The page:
The content mills I support offer:
*A chance for a writer to become published and receive payment
*The opportunity to earn a livable wage
*Tools and editorial guidance to help further a freelance writing career.
However, as they all pay their writers, I believe they’re a better solution than working for free for a website or blog that may not offer much in the way of exposure.
I hope that helps to explain things a little better. I take a lot of heat for my support of certain content sites but I will still maintain some of these places are a great place for writers to get their start and supplement their income. I can’t say the same about guest blogging for a blog that receives little traffic.
I must say I’ve rarely found true “community” with fellow writers, though I’ve found individual friendships. I guess my experience is that writers aren’t usually community-oriented folks. We work alone — and though we may find we can learn from one another, the reality is that we are each on our own road.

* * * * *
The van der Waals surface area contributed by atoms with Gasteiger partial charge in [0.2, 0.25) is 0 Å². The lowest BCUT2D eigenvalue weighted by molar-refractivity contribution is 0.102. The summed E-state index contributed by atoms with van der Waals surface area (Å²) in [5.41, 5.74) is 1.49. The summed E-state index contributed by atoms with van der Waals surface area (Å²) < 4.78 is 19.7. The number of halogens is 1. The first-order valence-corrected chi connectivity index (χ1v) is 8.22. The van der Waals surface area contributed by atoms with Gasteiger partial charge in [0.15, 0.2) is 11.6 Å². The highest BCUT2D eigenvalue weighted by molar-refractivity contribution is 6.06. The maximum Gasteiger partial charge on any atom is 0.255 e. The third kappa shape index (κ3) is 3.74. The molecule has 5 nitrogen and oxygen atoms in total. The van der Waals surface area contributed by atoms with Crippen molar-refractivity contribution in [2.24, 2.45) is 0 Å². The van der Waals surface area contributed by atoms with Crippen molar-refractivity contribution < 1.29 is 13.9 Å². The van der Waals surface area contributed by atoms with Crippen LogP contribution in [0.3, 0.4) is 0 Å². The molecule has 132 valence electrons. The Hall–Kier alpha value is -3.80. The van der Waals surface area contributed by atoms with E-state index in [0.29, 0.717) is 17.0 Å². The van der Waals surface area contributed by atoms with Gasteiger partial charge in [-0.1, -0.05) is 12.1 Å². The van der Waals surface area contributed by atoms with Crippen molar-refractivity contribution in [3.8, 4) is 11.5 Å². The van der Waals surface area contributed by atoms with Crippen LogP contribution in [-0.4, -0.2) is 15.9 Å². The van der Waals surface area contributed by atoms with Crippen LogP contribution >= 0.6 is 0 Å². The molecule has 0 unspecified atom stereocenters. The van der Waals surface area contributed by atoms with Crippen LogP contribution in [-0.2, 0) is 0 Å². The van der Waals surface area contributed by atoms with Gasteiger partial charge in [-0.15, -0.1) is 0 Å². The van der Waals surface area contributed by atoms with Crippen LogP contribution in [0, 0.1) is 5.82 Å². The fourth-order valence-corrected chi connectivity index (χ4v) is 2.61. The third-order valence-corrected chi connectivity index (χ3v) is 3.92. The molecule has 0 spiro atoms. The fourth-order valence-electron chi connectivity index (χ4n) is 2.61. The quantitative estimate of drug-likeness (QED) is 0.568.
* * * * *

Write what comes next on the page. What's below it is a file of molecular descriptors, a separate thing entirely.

Even when I’ve been involved with writers’ groups, I’ve found that our perspectives on what’s good, bad, interesting or worthwhile differ wildly. I love genre fiction; others feel that only literary fiction is worthwhile. I like blogging and want my blogging to be taken seriously; others think that blogging is plain silly. I write for kids, and plenty of writers think of YA and children’s writing as second rate.
I don’t need other writers to validate my choices or smooth my road. It is nice, though, to occasionally meet a “fellow traveller!”
That’s an interesting perspective, Lisa. Like you, I’ve made some good friends, but I have also found some tight knit communities on writing forums and some blogs.